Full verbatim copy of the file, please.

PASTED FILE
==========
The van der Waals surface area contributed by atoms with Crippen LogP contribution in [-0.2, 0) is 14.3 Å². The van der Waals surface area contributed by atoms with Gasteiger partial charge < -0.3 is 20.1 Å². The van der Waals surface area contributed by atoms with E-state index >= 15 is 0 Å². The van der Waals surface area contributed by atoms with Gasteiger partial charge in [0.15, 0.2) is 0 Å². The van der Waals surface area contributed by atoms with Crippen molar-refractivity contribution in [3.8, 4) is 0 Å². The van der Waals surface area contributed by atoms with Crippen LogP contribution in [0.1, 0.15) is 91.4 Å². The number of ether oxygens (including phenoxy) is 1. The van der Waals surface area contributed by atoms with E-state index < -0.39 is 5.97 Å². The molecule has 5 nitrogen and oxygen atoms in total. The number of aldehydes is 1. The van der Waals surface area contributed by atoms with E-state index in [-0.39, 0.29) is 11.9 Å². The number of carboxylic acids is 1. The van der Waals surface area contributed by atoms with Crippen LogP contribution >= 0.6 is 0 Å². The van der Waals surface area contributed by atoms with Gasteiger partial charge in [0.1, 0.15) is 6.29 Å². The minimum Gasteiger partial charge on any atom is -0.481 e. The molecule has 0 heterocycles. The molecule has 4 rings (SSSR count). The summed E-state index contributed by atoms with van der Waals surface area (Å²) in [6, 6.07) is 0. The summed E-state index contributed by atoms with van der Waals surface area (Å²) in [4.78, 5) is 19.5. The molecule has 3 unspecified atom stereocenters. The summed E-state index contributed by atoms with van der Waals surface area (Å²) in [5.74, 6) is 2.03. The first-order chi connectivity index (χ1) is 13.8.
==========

The van der Waals surface area contributed by atoms with Crippen LogP contribution in [-0.2, 0) is 14.3 Å². The van der Waals surface area contributed by atoms with Gasteiger partial charge < -0.3 is 20.1 Å². The van der Waals surface area contributed by atoms with E-state index >= 15 is 0 Å². The van der Waals surface area contributed by atoms with Gasteiger partial charge in [0.15, 0.2) is 0 Å². The van der Waals surface area contributed by atoms with Crippen molar-refractivity contribution in [3.8, 4) is 0 Å². The van der Waals surface area contributed by atoms with Crippen LogP contribution in [0.1, 0.15) is 91.4 Å². The number of ether oxygens (including phenoxy) is 1. The van der Waals surface area contributed by atoms with E-state index < -0.39 is 5.97 Å². The molecule has 5 nitrogen and oxygen atoms in total. The number of aldehydes is 1. The van der Waals surface area contributed by atoms with E-state index in [-0.39, 0.29) is 11.9 Å². The number of carboxylic acids is 1. The van der Waals surface area contributed by atoms with Crippen LogP contribution >= 0.6 is 0 Å². The van der Waals surface area contributed by atoms with Gasteiger partial charge in [0.1, 0.15) is 6.29 Å². The minimum Gasteiger partial charge on any atom is -0.481 e. The molecule has 0 heterocycles. The molecule has 4 rings (SSSR count). The summed E-state index contributed by atoms with van der Waals surface area (Å²) in [6, 6.07) is 0. The summed E-state index contributed by atoms with van der Waals surface area (Å²) in [4.78, 5) is 19.5. The molecule has 3 unspecified atom stereocenters. The summed E-state index contributed by atoms with van der Waals surface area (Å²) in [5.74, 6) is 2.03. The first-order chi connectivity index (χ1) is 13.8.